https://www.nesdis.noaa.gov/news/where-space

    Capt. Kirk exceeded the Kármán limit by about 4.5 miles and the NASA limit by 16.5 miles.

    They can define it however they like, but if you can’t orbit there because of atmospheric “friction,” I don’t think it’s space. Low Earth Orbit is a minimum of about 100 miles, but few actual orbits are that low. The Space Station, for example, orbits at about 250 miles. The Shuttle orbited between about 190 and 330 miles. The early sub-orbital flights of the Mercury missions were still over 100 miles.

    A sufficiently massive spacecraft, boosted often enough, should be able to orbit at 66.5 miles altitude.

    That’s still what, 33% higher than Bezos’s rocket got?  But I don’t consider it “space” until you can have a long-term orbit without any boosting.

    Vanguard 1 was launched in 1958 and its orbit had a low point of 400 miles.

    • #7
  8. Taras Coolidge
    Taras
    @Taras

    kedavis (View Comment):

    Taras (View Comment):

    kedavis (View Comment):

    Taras (View Comment):

    kedavis (View Comment):

    I dispute that the Bezos and Branson rockets go “into space” since it’s not possible to orbit at that altitude.

    A common definition of space is known as the Kármán Line, an imaginary boundary 100 kilometers (62 miles) above mean sea level. …

    The world governing body for aeronautic and astronautic records, the Fédération Aéronautique Internationale (FAI), and many other organizations use the Kármán Line as a way of determining when space flight has been achieved. …

    The U.S. military and NASA define space differently. According to them, space starts 12 miles below the Kármán Line, at 50 miles above Earth’s surface.

    https://www.nesdis.noaa.gov/news/where-space

    Capt. Kirk exceeded the Kármán limit by about 4.5 miles and the NASA limit by 16.5 miles.

    They can define it however they like, but if you can’t orbit there because of atmospheric “friction,” I don’t think it’s space. Low Earth Orbit is a minimum of about 100 miles, but few actual orbits are that low. The Space Station, for example, orbits at about 250 miles. The Shuttle orbited between about 190 and 330 miles. The early sub-orbital flights of the Mercury missions were still over 100 miles.

    A sufficiently massive spacecraft, boosted often enough, should be able to orbit at 66.5 miles altitude.

    That’s still what, 33% higher than Bezos’s rocket got? But I don’t consider it “space” until you can have a long-term orbit without any boosting.

    Vanguard 1 was launched in 1958 and its orbit had a low point of 400 miles.

    No, you misread me somehow. 66.5 miles is the height the rocket actually reached, safely within both definitions of outer space.

    N.B.:  All satellites in low earth orbit have to be boosted regularly or their orbits will decay.

    • #8
  9. kedavis Member
    kedavis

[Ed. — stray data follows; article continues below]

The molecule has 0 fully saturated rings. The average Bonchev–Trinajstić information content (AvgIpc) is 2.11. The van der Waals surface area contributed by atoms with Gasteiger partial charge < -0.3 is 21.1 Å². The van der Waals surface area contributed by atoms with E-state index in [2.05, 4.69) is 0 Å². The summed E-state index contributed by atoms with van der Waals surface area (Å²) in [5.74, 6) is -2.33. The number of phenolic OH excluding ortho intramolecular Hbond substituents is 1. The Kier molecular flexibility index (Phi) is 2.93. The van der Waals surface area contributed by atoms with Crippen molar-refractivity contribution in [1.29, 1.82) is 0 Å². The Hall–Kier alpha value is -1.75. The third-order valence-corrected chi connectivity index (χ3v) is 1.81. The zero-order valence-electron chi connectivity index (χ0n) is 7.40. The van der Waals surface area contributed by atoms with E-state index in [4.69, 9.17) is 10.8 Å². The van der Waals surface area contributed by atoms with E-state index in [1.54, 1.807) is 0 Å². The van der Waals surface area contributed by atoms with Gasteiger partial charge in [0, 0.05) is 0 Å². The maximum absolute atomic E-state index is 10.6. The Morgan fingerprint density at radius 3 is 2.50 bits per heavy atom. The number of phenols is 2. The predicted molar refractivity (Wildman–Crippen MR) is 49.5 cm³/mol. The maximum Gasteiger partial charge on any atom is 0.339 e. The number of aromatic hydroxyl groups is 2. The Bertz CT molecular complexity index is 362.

@kedavis

    Taras (View Comment):

    kedavis (View Comment):

    Taras (View Comment):

    kedavis (View Comment):

    Taras (View Comment):

    kedavis (View Comment):

    I dispute that the Bezos and Branson rockets go “into space” since it’s not possible to orbit at that altitude.

    A common definition of space is known as the Kármán Line, an imaginary boundary 100 kilometers (62 miles) above mean sea level. …

    The world governing body for aeronautic and astronautic records, the Fédération Aéronautique Internationale (FAI), and many other organizations use the Kármán Line as a way of determining when space flight has been achieved. …

    The U.S. military and NASA define space differently. According to them, space starts 12 miles below the Kármán Line, at 50 miles above Earth’s surface.

    https://www.nesdis.noaa.gov/news/where-space

    Capt. Kirk exceeded the Kármán limit by about 4.5 miles and the NASA limit by 16.5 miles.

    They can define it however they like, but if you can’t orbit there because of atmospheric “friction,” I don’t think it’s space. Low Earth Orbit is a minimum of about 100 miles, but few actual orbits are that low. The Space Station, for example, orbits at about 250 miles. The Shuttle orbited between about 190 and 330 miles. The early sub-orbital flights of the Mercury missions were still over 100 miles.

    A sufficiently massive spacecraft, boosted often enough, should be able to orbit at 66.5 miles altitude.

    That’s still what, 33% higher than Bezos’s rocket got? But I don’t consider it “space” until you can have a long-term orbit without any boosting.

    Vanguard 1 was launched in 1958 and its orbit had a low point of 400 miles.

    No, you misread me somehow. 66.5 miles is the height the rocket actually reached, safely within both definitions of outer space.

    N.B.: All satellites in low earth orbit have to be boosted regularly or their orbits will decay.

    Yes, but again, Low Earth Orbit STARTS at 100 miles.

    • #9
  10. Architectus Coolidge
    Architectus
    @Architectus

    Taras (View Comment):

    kedavis (View Comment):

    Taras (View Comment):

    kedavis (View Comment):

    I dispute that the Bezos and Branson rockets go “into space” since it’s not possible to orbit at that altitude.

    A common definition of space is known as the Kármán Line, an imaginary boundary 100 kilometers (62 miles) above mean sea level. …

    The world governing body for aeronautic and astronautic records, the Fédération Aéronautique Internationale (FAI), and many other organizations use the Kármán Line as a way of determining when space flight has been achieved. …

    The U.S. military and NASA define space differently. According to them, space starts 12 miles below the Kármán Line, at 50 miles above Earth’s surface.

    https://www.nesdis.noaa.gov/news/where-space